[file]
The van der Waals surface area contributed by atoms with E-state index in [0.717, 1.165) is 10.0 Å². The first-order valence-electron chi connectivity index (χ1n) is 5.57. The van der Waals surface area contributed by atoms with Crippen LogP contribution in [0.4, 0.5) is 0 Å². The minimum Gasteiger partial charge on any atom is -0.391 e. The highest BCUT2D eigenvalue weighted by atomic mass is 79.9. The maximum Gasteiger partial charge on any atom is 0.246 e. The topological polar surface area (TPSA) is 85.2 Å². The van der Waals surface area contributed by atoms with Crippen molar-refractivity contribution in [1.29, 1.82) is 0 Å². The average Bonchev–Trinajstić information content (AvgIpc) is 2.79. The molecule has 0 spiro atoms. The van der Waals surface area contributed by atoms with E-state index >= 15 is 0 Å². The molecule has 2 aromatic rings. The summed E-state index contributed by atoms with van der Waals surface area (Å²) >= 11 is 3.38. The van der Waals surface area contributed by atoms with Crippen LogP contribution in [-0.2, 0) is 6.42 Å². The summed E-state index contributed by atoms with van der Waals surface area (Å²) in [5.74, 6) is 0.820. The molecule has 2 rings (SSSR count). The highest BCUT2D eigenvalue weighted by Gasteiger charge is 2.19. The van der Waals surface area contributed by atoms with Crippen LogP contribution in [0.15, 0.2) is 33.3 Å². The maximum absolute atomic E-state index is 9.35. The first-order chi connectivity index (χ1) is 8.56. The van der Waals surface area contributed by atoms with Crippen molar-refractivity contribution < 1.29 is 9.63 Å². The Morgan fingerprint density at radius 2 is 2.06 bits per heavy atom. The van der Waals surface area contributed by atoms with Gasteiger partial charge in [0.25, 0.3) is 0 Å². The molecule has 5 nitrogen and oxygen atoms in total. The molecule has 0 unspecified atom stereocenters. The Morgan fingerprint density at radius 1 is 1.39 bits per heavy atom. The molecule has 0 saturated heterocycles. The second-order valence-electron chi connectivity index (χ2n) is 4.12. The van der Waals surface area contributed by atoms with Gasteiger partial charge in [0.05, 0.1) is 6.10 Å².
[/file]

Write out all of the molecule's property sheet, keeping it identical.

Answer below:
The van der Waals surface area contributed by atoms with E-state index in [0.717, 1.165) is 10.0 Å². The first-order valence-electron chi connectivity index (χ1n) is 5.57. The van der Waals surface area contributed by atoms with Crippen LogP contribution in [0.4, 0.5) is 0 Å². The minimum Gasteiger partial charge on any atom is -0.391 e. The highest BCUT2D eigenvalue weighted by atomic mass is 79.9. The maximum Gasteiger partial charge on any atom is 0.246 e. The topological polar surface area (TPSA) is 85.2 Å². The van der Waals surface area contributed by atoms with Crippen molar-refractivity contribution in [1.29, 1.82) is 0 Å². The average Bonchev–Trinajstić information content (AvgIpc) is 2.79. The molecule has 0 spiro atoms. The van der Waals surface area contributed by atoms with E-state index >= 15 is 0 Å². The molecule has 2 aromatic rings. The summed E-state index contributed by atoms with van der Waals surface area (Å²) >= 11 is 3.38. The van der Waals surface area contributed by atoms with Crippen LogP contribution in [-0.2, 0) is 6.42 Å². The summed E-state index contributed by atoms with van der Waals surface area (Å²) in [5.74, 6) is 0.820. The molecule has 2 rings (SSSR count). The highest BCUT2D eigenvalue weighted by Gasteiger charge is 2.19. The van der Waals surface area contributed by atoms with Crippen LogP contribution in [0.15, 0.2) is 33.3 Å². The maximum absolute atomic E-state index is 9.35. The first-order chi connectivity index (χ1) is 8.56. The van der Waals surface area contributed by atoms with Crippen molar-refractivity contribution < 1.29 is 9.63 Å². The Morgan fingerprint density at radius 2 is 2.06 bits per heavy atom. The van der Waals surface area contributed by atoms with Gasteiger partial charge in [0.25, 0.3) is 0 Å². The molecule has 5 nitrogen and oxygen atoms in total. The molecule has 0 unspecified atom stereocenters. The Morgan fingerprint density at radius 1 is 1.39 bits per heavy atom. The molecule has 0 saturated heterocycles. The second-order valence-electron chi connectivity index (χ2n) is 4.12. The van der Waals surface area contributed by atoms with Gasteiger partial charge in [0.05, 0.1) is 6.10 Å².